Understanding the Chilean Presidential Election

Or, how I learned to stop worrying and compare everything to California

People have long compared Chile with California, and for good reason. They are both (relatively) thin, long countries, with every climate imaginable just a few hours away or, to put it simply, where you can ski and surf in the same day. And though I’m especially partial to spicy East Asian food and the occasional (daily) burrito, neither one of which Chile really has in any great supply, its undeniable that the politics between the two areas bears more than a striking resemblance.

That’s right folks, today is Sunday, December 13, 2009: the day of the Chilean presidential election, when millions of Chileans will be streaming to the polls, against their greater apathetic inertia, to cast their vote for the man that will be leading Chile for the next four years. And while the matchup between Chile/California was more similar before Gavin “Golden Boy” Newsom dropped out of the governor’s race, here’s a quick rundown.

The Chilean election has four candidates, three dubbed “major” candidates, and a fourth with a much lower percentage of the vote.

Sebastián Piñera, billionaire businessman and owner of LAN Airlines, Chile’s biggest airline, among other things, is currently leading in the polls. He ran against, and lost to, Michelle Bachelet in 2006 in a close election, and is the first conservative candidate to even have a chance since the county’s return to democracy in 1990. Though his lead has wavered in the high-30s and 40s, he has never polled above 50%, which would mean that Chile will have a second round vote early next year between the top two candidates. Piñera is a shoe-in for the second round.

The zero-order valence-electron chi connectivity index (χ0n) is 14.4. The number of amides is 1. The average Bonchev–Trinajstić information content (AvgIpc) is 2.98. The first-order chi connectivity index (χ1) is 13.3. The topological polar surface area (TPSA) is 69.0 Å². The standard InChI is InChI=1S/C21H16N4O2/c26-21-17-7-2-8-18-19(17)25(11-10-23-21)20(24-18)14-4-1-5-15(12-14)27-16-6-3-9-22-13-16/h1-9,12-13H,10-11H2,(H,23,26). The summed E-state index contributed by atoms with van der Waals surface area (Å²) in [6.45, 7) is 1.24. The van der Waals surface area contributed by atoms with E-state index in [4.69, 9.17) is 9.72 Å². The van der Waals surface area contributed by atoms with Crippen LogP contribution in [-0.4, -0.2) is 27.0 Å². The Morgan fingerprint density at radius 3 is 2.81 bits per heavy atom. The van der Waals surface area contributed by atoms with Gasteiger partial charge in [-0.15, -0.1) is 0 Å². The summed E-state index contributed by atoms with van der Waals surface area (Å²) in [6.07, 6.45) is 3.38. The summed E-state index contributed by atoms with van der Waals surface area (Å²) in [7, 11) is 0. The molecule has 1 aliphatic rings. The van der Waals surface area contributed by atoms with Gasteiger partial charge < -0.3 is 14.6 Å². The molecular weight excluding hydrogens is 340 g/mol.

Eduardo Frei, a senator from the Democratic Christian party, has consistently polled in second place, though today’s election will show us the reliability of these polls. Frei represents the Concertación, a center-left political coalition that formed to oppose the dictator Pinochet and defeat him in the historic 1988 plebiscite that removed him from power. The Concertación has held power since, including current president Bachelet, though their power has waned over the years. Bachelet, despite an unpopular start, has since reached record-high levels of popularity through a series of bonuses for the poor, scholarships and loans to advance education, and aggressive stimulus spending to combat the recession, along with Finance Minister Andrés Velasco, who is also a beloved figure in national politics.